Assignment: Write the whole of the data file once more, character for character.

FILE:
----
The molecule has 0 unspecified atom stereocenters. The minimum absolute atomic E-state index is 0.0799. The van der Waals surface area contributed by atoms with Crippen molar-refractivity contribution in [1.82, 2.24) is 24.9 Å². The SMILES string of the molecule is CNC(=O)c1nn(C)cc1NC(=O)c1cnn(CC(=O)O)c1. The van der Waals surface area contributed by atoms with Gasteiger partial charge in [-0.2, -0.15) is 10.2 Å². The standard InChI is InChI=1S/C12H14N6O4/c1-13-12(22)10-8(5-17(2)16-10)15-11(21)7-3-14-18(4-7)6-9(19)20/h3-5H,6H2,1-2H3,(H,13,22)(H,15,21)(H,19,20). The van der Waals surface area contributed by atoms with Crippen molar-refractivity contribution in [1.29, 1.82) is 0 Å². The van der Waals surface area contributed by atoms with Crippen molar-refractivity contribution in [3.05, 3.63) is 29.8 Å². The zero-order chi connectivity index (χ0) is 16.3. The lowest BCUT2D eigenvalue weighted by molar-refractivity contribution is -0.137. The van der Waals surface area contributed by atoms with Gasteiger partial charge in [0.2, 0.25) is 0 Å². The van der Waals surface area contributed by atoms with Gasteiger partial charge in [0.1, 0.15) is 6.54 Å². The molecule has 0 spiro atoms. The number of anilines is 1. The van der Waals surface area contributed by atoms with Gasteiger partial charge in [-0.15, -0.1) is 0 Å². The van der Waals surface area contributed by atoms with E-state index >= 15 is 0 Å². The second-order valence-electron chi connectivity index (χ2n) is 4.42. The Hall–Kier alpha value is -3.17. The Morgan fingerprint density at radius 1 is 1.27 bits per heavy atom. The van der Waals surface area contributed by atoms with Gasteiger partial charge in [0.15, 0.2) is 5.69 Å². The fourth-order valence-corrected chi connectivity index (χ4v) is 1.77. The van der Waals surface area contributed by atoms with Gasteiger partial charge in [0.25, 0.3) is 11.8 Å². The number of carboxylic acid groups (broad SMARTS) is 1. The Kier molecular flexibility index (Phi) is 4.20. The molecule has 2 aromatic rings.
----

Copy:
The molecule has 0 unspecified atom stereocenters. The minimum absolute atomic E-state index is 0.0799. The van der Waals surface area contributed by atoms with Crippen molar-refractivity contribution in [1.82, 2.24) is 24.9 Å². The SMILES string of the molecule is CNC(=O)c1nn(C)cc1NC(=O)c1cnn(CC(=O)O)c1. The van der Waals surface area contributed by atoms with Gasteiger partial charge in [-0.2, -0.15) is 10.2 Å². The standard InChI is InChI=1S/C12H14N6O4/c1-13-12(22)10-8(5-17(2)16-10)15-11(21)7-3-14-18(4-7)6-9(19)20/h3-5H,6H2,1-2H3,(H,13,22)(H,15,21)(H,19,20). The van der Waals surface area contributed by atoms with Crippen molar-refractivity contribution in [1.29, 1.82) is 0 Å². The van der Waals surface area contributed by atoms with Crippen molar-refractivity contribution in [3.05, 3.63) is 29.8 Å². The zero-order chi connectivity index (χ0) is 16.3. The lowest BCUT2D eigenvalue weighted by molar-refractivity contribution is -0.137. The van der Waals surface area contributed by atoms with Gasteiger partial charge in [0.2, 0.25) is 0 Å². The van der Waals surface area contributed by atoms with Gasteiger partial charge in [0.1, 0.15) is 6.54 Å². The molecule has 0 spiro atoms. The number of anilines is 1. The van der Waals surface area contributed by atoms with Gasteiger partial charge in [-0.15, -0.1) is 0 Å². The van der Waals surface area contributed by atoms with E-state index >= 15 is 0 Å². The second-order valence-electron chi connectivity index (χ2n) is 4.42. The Hall–Kier alpha value is -3.17. The Morgan fingerprint density at radius 1 is 1.27 bits per heavy atom. The van der Waals surface area contributed by atoms with Gasteiger partial charge in [0.15, 0.2) is 5.69 Å². The fourth-order valence-corrected chi connectivity index (χ4v) is 1.77. The van der Waals surface area contributed by atoms with Gasteiger partial charge in [0.25, 0.3) is 11.8 Å². The number of carboxylic acid groups (broad SMARTS) is 1. The Kier molecular flexibility index (Phi) is 4.20. The molecule has 2 aromatic rings.